I have not taken it apart, but from the nearly constant torque on the arm as it swingss toward the bowl, my sense it that there is a torsion spring attached to the arm pivot rod and located on the bottom of the casting that holds the arm and scraper. You will probably have to take the bottom cover off and perhaps remove the motor assembly to get at it.  Maybe somebody has pictures, but mine has not yet forced me to open it up.

gary.turner's picture
gary.turner

I think the post I linked was adjusting the torsion bar from above with his method. Like you, I haven't disassembled things to look.

From your description, I'm guessing mine is missing a spring or something that locks the adjustment knob in position. I've been using a bit of masking tape to keep the knob from rotating tighter with the vibration.

cheers,

gary

Doc.Dough's picture
Doc.Dough

Gary,

I think you are indeed missing the spring that preloads the adjustment knob threads.  Take the knob off and look into the bore.  There should be a spring sitting in there - just slightly smaller than the thread inside diameter.  I suspect that for you it is missing.  For now it is the least of your worries.

The torsion spring that normally forces the roller against the rim of the bowl is missing, broken, or not engaged.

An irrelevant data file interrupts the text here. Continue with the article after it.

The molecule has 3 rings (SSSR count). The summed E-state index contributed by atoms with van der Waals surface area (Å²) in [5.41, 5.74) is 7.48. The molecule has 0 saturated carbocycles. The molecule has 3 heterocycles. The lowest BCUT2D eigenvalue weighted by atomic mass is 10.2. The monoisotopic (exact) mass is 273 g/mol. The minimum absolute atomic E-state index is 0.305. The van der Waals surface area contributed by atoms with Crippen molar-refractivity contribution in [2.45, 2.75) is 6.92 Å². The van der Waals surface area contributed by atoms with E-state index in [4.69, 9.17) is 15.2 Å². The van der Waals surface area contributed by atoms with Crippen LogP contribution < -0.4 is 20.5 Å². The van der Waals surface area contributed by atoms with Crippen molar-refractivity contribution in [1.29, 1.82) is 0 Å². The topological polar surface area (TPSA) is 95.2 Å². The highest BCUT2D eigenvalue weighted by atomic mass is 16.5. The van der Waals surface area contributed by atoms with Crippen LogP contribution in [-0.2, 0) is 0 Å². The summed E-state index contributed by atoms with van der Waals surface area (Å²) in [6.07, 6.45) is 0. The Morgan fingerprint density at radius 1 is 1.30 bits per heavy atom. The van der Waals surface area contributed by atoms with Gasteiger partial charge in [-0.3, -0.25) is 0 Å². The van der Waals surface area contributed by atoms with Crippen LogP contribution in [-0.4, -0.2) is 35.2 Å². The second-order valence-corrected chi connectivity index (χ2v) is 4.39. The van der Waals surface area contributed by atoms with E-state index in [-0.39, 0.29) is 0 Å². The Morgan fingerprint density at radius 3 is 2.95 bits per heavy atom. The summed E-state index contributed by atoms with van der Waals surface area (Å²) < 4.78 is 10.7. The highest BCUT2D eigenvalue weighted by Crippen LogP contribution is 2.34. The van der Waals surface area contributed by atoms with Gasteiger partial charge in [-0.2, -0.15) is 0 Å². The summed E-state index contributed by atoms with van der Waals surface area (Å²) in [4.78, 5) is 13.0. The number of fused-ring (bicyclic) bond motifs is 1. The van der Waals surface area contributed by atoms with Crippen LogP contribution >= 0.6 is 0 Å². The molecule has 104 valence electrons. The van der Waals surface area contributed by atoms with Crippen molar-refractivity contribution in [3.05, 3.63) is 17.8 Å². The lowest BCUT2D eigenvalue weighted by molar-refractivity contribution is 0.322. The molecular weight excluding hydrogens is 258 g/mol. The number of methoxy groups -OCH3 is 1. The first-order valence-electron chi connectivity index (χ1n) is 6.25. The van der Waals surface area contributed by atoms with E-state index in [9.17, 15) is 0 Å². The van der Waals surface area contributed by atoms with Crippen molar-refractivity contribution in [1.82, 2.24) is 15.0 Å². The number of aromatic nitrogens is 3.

The link you pointed to is telling you how to tighten it up if it is there and just not engaged.  When you rotate the roller arm, is there any resistance at all?  If it is just flopping around then the spring may be missing.  If you feel some resistance but not very much, then you may be able to adjust it.  If that is the case, then the technique outlined in the link you provided is what you need to try.  The implication is that the threaded shaft has more threads (probably at the same pitch but not necessarily) that run into the roller arm shaft.  You will need to remove the threaded shaft in order to wind up the spring (assuming that it is there).  If you pull the shaft and the roller arm just rotates freely, then there is no spring and you will have to take it apart and (I am guessing here) replace the spring from the inside.